skip to main content

S. 846: Transit Infrastructure Vehicle Security Act

Call or Write Congress

About the bill

Should local and state public transit agencies be punished for buying buses or rail cars from China, given that the country could potentially use them to spy on us?


Not a single U.S. company currently produces rail cars for subway or train systems. So when a public transit system is seeking bids to purchase more rail cars — as Washington D.C.’s WMATA currently is, for example — there are no domestic options.

Chinese companies can bid at very low prices thanks to government subsidies, particularly their state-owned rail ...

Sponsor and status

John Cornyn

Sponsor. Senior Senator for Texas. Republican.

Read Text »
Last Updated: Apr 9, 2019
Length: 6 pages
Mar 14, 2019

Introduced on Mar 14, 2019

This bill is in the first stage of the legislative process. It was introduced into Congress on March 14, 2019. It will typically be considered by committee next before it is possibly sent on to the House or Senate as a whole.

3% chance of being enacted according to Skopos Labs (details)


Mar 14, 2019

Bills and resolutions are referred to committees which debate the bill before possibly sending it on to the whole chamber.

Apr 9, 2019
Text Published

Updated bill text was published as of Reference Change.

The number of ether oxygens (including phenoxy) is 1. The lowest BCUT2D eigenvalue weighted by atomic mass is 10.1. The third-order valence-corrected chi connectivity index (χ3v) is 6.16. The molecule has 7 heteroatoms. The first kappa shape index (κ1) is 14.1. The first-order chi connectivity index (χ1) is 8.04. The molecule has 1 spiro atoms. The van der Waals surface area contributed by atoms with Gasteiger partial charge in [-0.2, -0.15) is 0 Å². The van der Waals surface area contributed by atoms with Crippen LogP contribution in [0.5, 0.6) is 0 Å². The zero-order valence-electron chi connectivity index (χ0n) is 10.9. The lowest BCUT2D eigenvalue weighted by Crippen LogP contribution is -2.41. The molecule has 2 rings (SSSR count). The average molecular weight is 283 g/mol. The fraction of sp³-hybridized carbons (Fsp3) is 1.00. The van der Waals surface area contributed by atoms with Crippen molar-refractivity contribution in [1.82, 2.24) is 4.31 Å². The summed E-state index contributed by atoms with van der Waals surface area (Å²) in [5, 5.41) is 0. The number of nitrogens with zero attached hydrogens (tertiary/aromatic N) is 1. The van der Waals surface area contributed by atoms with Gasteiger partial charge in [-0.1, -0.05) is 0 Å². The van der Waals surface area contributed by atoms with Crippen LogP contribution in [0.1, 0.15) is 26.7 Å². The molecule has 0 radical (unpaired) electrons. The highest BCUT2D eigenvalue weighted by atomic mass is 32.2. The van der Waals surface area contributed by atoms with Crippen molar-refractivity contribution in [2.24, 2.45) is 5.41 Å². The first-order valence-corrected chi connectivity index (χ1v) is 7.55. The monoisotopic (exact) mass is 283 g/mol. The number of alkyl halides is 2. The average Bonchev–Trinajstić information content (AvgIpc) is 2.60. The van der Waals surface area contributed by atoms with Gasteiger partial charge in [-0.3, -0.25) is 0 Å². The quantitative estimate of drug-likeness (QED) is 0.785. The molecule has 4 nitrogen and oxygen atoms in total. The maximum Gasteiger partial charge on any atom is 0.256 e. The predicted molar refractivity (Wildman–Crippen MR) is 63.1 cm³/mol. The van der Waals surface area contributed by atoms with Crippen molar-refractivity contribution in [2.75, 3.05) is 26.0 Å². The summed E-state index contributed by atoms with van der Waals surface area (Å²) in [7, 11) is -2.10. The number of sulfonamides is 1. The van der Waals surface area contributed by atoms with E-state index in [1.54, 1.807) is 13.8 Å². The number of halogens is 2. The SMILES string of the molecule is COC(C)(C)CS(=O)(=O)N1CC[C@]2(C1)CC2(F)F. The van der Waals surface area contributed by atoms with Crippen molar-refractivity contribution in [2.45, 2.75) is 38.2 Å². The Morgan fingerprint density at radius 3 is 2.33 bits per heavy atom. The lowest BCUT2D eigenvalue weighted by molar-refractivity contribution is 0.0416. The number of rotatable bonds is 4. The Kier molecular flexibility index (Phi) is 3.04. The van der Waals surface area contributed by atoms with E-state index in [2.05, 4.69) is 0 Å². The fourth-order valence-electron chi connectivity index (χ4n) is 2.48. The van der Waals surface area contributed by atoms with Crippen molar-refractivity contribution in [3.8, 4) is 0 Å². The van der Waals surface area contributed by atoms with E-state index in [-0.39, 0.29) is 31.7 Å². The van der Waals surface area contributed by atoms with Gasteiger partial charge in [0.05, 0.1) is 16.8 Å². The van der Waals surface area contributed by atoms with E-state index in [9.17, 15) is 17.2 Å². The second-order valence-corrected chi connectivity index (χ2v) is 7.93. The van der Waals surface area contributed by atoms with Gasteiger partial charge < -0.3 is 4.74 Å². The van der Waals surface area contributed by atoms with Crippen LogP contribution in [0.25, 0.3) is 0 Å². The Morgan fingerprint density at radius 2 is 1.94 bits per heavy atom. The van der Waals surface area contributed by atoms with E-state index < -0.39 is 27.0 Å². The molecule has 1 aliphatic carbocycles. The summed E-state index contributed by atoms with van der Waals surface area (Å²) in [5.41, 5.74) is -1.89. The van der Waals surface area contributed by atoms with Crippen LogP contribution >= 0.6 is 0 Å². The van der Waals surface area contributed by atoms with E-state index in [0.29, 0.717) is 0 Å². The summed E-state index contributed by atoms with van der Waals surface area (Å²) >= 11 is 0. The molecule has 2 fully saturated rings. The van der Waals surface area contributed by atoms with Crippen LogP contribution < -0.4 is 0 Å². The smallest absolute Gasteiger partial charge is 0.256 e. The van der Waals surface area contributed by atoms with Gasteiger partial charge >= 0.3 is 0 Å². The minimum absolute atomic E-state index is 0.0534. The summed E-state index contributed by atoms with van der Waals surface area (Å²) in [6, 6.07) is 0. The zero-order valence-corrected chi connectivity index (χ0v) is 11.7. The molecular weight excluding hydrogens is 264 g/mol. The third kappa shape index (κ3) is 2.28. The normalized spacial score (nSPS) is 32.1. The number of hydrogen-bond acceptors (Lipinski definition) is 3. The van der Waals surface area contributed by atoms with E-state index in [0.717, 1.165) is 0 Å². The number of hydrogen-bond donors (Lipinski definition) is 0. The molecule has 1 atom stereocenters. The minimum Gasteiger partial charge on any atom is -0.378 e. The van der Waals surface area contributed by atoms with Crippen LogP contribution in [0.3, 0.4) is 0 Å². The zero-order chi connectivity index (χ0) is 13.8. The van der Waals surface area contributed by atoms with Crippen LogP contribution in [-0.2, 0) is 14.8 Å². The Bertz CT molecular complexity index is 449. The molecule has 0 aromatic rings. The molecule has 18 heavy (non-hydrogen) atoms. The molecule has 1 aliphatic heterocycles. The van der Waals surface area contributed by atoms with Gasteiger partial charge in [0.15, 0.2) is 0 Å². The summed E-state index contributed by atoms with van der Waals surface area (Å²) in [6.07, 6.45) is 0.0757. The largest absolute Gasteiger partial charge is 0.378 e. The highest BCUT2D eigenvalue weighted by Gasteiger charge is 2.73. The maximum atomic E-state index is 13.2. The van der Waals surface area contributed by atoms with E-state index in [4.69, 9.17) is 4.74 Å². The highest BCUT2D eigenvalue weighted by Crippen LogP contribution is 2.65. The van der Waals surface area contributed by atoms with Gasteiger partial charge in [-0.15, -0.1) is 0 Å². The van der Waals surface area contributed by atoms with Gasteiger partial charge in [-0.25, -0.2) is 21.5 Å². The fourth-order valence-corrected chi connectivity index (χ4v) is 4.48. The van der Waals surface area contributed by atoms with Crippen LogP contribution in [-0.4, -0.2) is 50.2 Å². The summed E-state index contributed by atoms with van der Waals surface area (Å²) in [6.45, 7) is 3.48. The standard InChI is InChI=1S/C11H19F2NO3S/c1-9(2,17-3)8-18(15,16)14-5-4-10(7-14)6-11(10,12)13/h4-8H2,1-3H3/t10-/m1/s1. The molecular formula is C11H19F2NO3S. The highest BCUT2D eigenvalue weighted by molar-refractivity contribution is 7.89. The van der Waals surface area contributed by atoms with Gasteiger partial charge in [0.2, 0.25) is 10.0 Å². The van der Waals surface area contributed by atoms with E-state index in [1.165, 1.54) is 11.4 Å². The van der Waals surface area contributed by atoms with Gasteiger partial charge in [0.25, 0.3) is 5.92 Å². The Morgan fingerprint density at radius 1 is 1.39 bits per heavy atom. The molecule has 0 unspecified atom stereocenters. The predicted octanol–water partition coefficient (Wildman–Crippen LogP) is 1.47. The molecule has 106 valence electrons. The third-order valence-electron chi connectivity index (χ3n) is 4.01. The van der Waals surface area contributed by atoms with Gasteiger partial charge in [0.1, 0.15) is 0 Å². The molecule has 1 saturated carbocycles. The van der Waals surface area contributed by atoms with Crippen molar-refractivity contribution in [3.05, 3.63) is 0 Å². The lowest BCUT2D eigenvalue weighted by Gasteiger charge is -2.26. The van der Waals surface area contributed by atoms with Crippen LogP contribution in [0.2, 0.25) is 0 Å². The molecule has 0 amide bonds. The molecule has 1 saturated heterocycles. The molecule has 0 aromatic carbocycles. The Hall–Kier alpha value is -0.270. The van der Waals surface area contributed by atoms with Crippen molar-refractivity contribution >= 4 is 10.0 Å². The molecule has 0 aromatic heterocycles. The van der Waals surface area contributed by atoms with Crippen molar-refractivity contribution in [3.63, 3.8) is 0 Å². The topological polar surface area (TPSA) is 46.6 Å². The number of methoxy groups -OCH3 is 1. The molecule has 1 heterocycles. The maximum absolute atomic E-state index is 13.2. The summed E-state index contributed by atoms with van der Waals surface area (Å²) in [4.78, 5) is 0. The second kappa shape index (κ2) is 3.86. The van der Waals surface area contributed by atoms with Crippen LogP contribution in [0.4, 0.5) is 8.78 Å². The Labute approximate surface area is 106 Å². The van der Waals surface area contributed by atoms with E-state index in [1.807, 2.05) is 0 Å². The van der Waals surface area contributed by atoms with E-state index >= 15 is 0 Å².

If this bill has further action, the following steps may occur next:
Passed Committee

Passed Senate

Passed House

Signed by the President

S. 846 is a bill in the United States Congress.

A bill must be passed by both the House and Senate in identical form and then be signed by the President to become law.

How to cite this information.

We recommend the following MLA-formatted citation when using the information you see here in academic work:

“S. 846 — 116th Congress: Transit Infrastructure Vehicle Security Act.” 2019. September 15, 2019 <>

Where is this information from?

GovTrack automatically collects legislative information from a variety of governmental and non-governmental sources. This page is sourced primarily from, the official portal of the United States Congress. is generally updated one day after events occur, and so legislative activity shown here may be one day behind. Data via the congress project.